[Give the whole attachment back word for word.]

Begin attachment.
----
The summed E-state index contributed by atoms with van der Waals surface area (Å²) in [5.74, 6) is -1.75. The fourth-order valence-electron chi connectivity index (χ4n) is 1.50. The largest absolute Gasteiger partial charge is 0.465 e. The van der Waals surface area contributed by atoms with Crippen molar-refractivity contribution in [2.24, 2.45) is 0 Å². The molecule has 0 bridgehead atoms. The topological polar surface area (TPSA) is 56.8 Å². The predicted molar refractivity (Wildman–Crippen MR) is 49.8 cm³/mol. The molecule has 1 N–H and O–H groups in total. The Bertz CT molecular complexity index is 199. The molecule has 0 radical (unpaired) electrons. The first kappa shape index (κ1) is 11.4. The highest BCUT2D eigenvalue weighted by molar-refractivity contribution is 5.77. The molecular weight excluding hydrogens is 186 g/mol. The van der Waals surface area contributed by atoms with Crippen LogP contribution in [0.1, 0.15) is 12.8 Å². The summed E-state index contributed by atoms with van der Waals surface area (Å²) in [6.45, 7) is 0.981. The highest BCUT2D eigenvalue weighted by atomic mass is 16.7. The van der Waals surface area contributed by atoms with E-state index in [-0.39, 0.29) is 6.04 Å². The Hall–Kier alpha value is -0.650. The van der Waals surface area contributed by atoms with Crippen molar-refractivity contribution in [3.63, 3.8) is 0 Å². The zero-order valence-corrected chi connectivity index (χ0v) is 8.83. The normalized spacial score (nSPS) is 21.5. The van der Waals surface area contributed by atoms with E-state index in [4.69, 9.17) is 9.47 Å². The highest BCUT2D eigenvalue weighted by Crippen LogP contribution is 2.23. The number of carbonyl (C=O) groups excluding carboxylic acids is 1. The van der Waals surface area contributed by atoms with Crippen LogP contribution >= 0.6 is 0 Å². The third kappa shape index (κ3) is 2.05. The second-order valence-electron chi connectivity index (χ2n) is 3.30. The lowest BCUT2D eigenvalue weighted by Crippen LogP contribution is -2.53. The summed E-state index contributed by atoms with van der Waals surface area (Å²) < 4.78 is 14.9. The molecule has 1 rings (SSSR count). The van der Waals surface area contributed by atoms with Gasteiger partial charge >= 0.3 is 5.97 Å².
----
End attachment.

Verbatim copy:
The summed E-state index contributed by atoms with van der Waals surface area (Å²) in [5.74, 6) is -1.75. The fourth-order valence-electron chi connectivity index (χ4n) is 1.50. The largest absolute Gasteiger partial charge is 0.465 e. The van der Waals surface area contributed by atoms with Crippen molar-refractivity contribution in [2.24, 2.45) is 0 Å². The molecule has 0 bridgehead atoms. The topological polar surface area (TPSA) is 56.8 Å². The predicted molar refractivity (Wildman–Crippen MR) is 49.8 cm³/mol. The molecule has 1 N–H and O–H groups in total. The Bertz CT molecular complexity index is 199. The molecule has 0 radical (unpaired) electrons. The first kappa shape index (κ1) is 11.4. The highest BCUT2D eigenvalue weighted by molar-refractivity contribution is 5.77. The molecular weight excluding hydrogens is 186 g/mol. The van der Waals surface area contributed by atoms with Crippen LogP contribution in [0.1, 0.15) is 12.8 Å². The summed E-state index contributed by atoms with van der Waals surface area (Å²) in [6.45, 7) is 0.981. The highest BCUT2D eigenvalue weighted by atomic mass is 16.7. The van der Waals surface area contributed by atoms with E-state index in [-0.39, 0.29) is 6.04 Å². The Hall–Kier alpha value is -0.650. The van der Waals surface area contributed by atoms with Crippen molar-refractivity contribution in [3.63, 3.8) is 0 Å². The zero-order valence-corrected chi connectivity index (χ0v) is 8.83. The normalized spacial score (nSPS) is 21.5. The van der Waals surface area contributed by atoms with E-state index in [4.69, 9.17) is 9.47 Å². The highest BCUT2D eigenvalue weighted by Crippen LogP contribution is 2.23. The number of carbonyl (C=O) groups excluding carboxylic acids is 1. The van der Waals surface area contributed by atoms with Crippen LogP contribution >= 0.6 is 0 Å². The third kappa shape index (κ3) is 2.05. The second-order valence-electron chi connectivity index (χ2n) is 3.30. The lowest BCUT2D eigenvalue weighted by Crippen LogP contribution is -2.53. The summed E-state index contributed by atoms with van der Waals surface area (Å²) < 4.78 is 14.9. The molecule has 1 rings (SSSR count). The van der Waals surface area contributed by atoms with Gasteiger partial charge >= 0.3 is 5.97 Å².